What do you call a fish with no eyes? A fsh.
What do you call a novel with no E’s? La Disparition.
The origin of this literary curio was, according to its author, Georges Perec, “totally haphazard, touch and go, a flip of a coin. It got all out of hand with a companion calling my bluff (I said I could do it, this companion said I could not).” What started as “faintly amusing, if that,” ended up taking Perec’s “imagination down so many intriguing linguistic highways and byways, I couldn’t stop thinking about it, plunging into it again and again, at last giving up all my ongoing work, much of which I was actually about to finish.” He did finish this one, and in the 40-odd years since its publication in 1969, it has become one of the flagship texts of the French avant-garde group Ouvroir de Littérature Potentielle, or Workshop for Potential Literature, OuLiPo for short—a flagship text even if a) it’s not considered Perec’s best work (1978’s Life A User’s Manual generally is) and b) as a simple linguistic constraint, it only represents a fraction of the group’s many interests (which range from antique poetic forms to the intersection of computers, mathematics, and literature).
I said that La Disparition—literally “the disappearance,” or, in Gilbert Adair’s 1994 prize-winning translation, the only complete published English translation, A Void—is a novel with no E’s. Yes, at nearly 300 E-less pages, this novel is a monster example of what’s known to the OuLiPo and other folks interested in the zanier potentialities of language as a “lipogram.” A lipogram, as defined by the Larousse dictionary (whose definition Perec seems to OK in his own “History of the Lipogram” essay), is a “literary work in which one compels oneself strictly to exclude one or several letters of the alphabet.” Perec explains that the word for the constraint comes from the Greek leipo, “I leave” and, while offering alternate spellings in various languages, notes that in English they say “lipogram or, occasionally, letter-dropping. This, of course, when they do say it, for most of the time they do not say it at all.”
The idea of a book-length word game might amuse, puzzle, or annoy you—at least I think my reaction to hearing about A Void comprised all these feelings. “Wow! I wonder what that would look like? But how could such an exercise produce Art? And who even cares, Georges?” In his recent and engrossing book on the OuLiPo, American member and Believer reviews editor Daniel Levin Becker observes that “people regularly beg off taking the time to read La Disparition, because they know what the trick is: it’s a book without the letter E.” I think I felt that urge to dismiss it, too, though less because I craved books with trickier tricks than because the idea of actually reading the thing seemed tedious. Still, somehow I ended up with a $5 used copy jammed in with the other P’s on my shelf, and sometime this summer I decided—flat out of conventional inspiration? sick and tired of the psychological realism I’ve been struggling to write these past two years? in need of fodder for an MQR post?—to give it a go.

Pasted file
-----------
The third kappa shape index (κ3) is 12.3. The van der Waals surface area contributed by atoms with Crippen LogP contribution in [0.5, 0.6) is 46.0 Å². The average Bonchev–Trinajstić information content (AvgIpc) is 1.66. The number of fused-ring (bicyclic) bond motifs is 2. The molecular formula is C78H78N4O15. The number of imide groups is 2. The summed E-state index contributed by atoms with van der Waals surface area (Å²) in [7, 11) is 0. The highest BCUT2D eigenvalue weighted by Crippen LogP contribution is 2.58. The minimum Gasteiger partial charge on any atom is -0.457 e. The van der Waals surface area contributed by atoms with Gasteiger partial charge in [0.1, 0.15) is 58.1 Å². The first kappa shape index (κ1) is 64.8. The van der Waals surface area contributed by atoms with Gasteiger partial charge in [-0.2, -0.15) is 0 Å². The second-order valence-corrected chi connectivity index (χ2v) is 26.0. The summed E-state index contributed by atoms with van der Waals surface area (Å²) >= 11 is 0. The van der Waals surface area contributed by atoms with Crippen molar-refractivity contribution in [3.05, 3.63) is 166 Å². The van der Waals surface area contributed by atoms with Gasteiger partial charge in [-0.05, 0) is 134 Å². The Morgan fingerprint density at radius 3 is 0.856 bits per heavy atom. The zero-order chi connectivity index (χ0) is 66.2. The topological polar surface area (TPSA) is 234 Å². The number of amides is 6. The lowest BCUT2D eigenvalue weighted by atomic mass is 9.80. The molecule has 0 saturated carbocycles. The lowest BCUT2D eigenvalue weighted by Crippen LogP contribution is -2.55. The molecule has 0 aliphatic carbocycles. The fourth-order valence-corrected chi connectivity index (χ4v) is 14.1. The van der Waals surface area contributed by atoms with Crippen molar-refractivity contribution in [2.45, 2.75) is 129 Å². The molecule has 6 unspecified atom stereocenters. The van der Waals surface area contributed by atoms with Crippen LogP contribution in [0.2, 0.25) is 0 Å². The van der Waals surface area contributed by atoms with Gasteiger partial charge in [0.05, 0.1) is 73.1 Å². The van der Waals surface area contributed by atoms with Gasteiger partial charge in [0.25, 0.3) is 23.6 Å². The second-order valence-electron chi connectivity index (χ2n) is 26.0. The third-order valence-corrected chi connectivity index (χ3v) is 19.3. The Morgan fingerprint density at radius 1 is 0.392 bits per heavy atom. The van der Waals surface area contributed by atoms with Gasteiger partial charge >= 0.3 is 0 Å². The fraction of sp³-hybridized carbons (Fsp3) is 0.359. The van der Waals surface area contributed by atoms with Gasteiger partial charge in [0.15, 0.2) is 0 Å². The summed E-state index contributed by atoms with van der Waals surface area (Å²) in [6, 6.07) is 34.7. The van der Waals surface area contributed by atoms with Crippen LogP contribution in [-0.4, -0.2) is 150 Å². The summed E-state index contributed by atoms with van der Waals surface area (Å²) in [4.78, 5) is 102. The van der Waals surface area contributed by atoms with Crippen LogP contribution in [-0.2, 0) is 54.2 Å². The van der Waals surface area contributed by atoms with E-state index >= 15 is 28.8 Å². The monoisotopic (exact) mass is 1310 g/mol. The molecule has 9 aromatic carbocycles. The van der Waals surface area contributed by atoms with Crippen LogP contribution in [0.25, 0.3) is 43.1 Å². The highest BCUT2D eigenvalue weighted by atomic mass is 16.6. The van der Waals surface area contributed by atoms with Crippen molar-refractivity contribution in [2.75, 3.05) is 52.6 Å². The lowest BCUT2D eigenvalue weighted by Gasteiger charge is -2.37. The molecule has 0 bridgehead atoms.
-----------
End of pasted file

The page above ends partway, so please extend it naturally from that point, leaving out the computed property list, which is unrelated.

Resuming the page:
Right away I was having fun, thanks as much to the weird circumlocutions created by avoiding the most common letter of the alphabet (in English or French) as Perec’s sometimes-cheeky, sometimes-bawdy, always-playful sense of humor. So, instead of the protagonist’s “ears,” it’s “his auditory organs (as doctors say)” that get cleaned in the first chapter. At the funeral of a minor character, Hassan Ibn Abbou, it’s not OuLiPo grandfather “Raymond Queneau” who makes a cameo—can’t be, can it?—but “Raymond Q. Knowall.” With every line, every word, every syllable (check out for yourself the book’s E-less yet metrically intact renderings of famous poetry like “William Shakspar’s ‘Living, or not living’ soliloquy’ or “John Milton’s On His Glaucoma”!) you get a real sense of the “fun” Perec had writing La Disparition, the fun that he talks about in the book’s postscript: “fun, principally… in my ambition of participating, of collaborating, in a common policy to adopt a radical, willfully conflictual position vis-à-vis fiction, a position that… might still chart a path along which fiction could again find an inspiration, a charm, a stimulus, in narrational virtuosity of a sort thought lost for good.”
Alongside this fun comes a good bit of awkwardness, as you can see in the above quotation. Perec’s sentences in this novel are often dense and convoluted—recall as well the “linguistic highways and byways” mentioned earlier. Part of my reading experience, for the first 50 or so pages, included tripping over the word-toys Perec has left scattered about and picking up after him by “translating” his solutions to his lipogrammatic constraint into their more common, off-limits counterparts: ah, so “blood is racing through his body” because it can’t race through his “veins,” “18 springs pass” because “eighteen years” can’t. These kinds of textual speed bumps can be part of the “fun,” part of the reader’s conversation with the writer, or they can be distractions that cause others to put the book away, if not in frustration than because they’ve seen all they need to here. But in my opinion pushing through the remaining 250 pages is absolutely crucial to experiencing A Void.